This is an archived article that was published on sltrib.com in 2008, and information in the article may be outdated. It is provided only for personal research purposes and may not be reprinted.
A stuffed sock monkey doll dressed as and named after presidential candidate Barack Obama may not be shelved just yet, despite cries of racism from around the country.
David and Elizabeth Lawson, the doll's creators who live in West Jordan, released a lengthy statement, ending with the sentiment "We hope to meet again soon in a new venue."
Apparently that new venue is http://sockpoliticians.com. The Web site has the same doll, description and format as the Lawsons' previous site.
The statement said the mass production of the doll, and the upcoming Sen. John McCain take - JohnnieMcSock - are canceled. However, that comes because Binkley Toys Inc., the Canadian company originally hired to mass produce the doll, pulled out after receiving multiple e-mails pointing out the racist nature of the doll. Binkley owner Rob Bishop - who is not related to Utah Rep. Rob Bishop - called his choice to make a prototype "naive," but apologized and refused to make the doll.
While West Jordan's The Sock Obama is issuing refunds to those who had pre-ordered the doll from the United States, Canada, United Kingdom and Australia, the company hopes to find a new manufacturer for their doll.
The Lawsons called the outcry of racism a hypocritical double standard as "thousands of Google sites" contain depictions of President Bush as a chimpanzee.
"In the good ol' fashion spirit of entrepreneurialism, free enterprise has been censored, and TheSockObama politically plush toy has been discriminated against in the marketplace of the United States of America," the statement read.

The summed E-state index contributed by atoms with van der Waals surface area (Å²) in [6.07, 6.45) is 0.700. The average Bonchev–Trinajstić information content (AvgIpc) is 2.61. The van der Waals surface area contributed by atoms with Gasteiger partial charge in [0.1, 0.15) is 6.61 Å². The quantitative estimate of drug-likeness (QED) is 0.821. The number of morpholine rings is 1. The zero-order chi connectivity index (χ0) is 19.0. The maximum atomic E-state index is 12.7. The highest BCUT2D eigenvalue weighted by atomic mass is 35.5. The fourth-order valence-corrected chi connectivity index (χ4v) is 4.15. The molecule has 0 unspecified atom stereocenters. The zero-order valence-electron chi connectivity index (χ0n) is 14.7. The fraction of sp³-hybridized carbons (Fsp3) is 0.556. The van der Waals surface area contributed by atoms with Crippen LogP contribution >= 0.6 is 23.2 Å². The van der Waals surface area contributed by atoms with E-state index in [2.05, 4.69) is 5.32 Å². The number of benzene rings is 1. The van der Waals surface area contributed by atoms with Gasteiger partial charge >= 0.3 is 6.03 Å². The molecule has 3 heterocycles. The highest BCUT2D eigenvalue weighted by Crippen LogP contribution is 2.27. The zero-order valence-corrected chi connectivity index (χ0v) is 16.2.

The Lawsons' statement also said the creators of the puppet are not members of The Church of Jesus Christ of Latter-day Saints, and asked people to "kindly refrain from unkind remarks about our neighbors and friends of the Mormon faith whom we love and hold dear."
The Lawsons pointed to "the blogging dens of resistance" that have flooded them with e-mails in protest.
"Last we heard, a posse of bloggers from back East are on their way over to conduct - how did they phrase it? - a good ol' fashioned KKK house burning party at David and Elizabeth's. Kinda exciting stuff, but this in America?" it stated.
The desire to continue to manufacture the doll is a shift from the Lawsons' original statement that they did not realize that depicting a black man as a monkey would carry any implications of racism.
That the company is considering pushing ahead with the manufacturing of the doll astounds Charles Henderson, a black Kearns Democrat running for a seat in Utah's House of Representatives.
"After you've been told it's not acceptable, why do you pursue this unless it's motivated by financial gain, notoriety or some other more malicious path that you're trying to take?" Henderson said. "I don't see a reason why they would go down that path. It's not acceptable. I hope no one buys it."
Henderson also wonders who the Lawsons are targeting as their audience after hearing from people such as Jeanetta Williams, president of the local chapter of the National Association for the Advancement of Colored People, who calls the doll "pure racism at its extreme."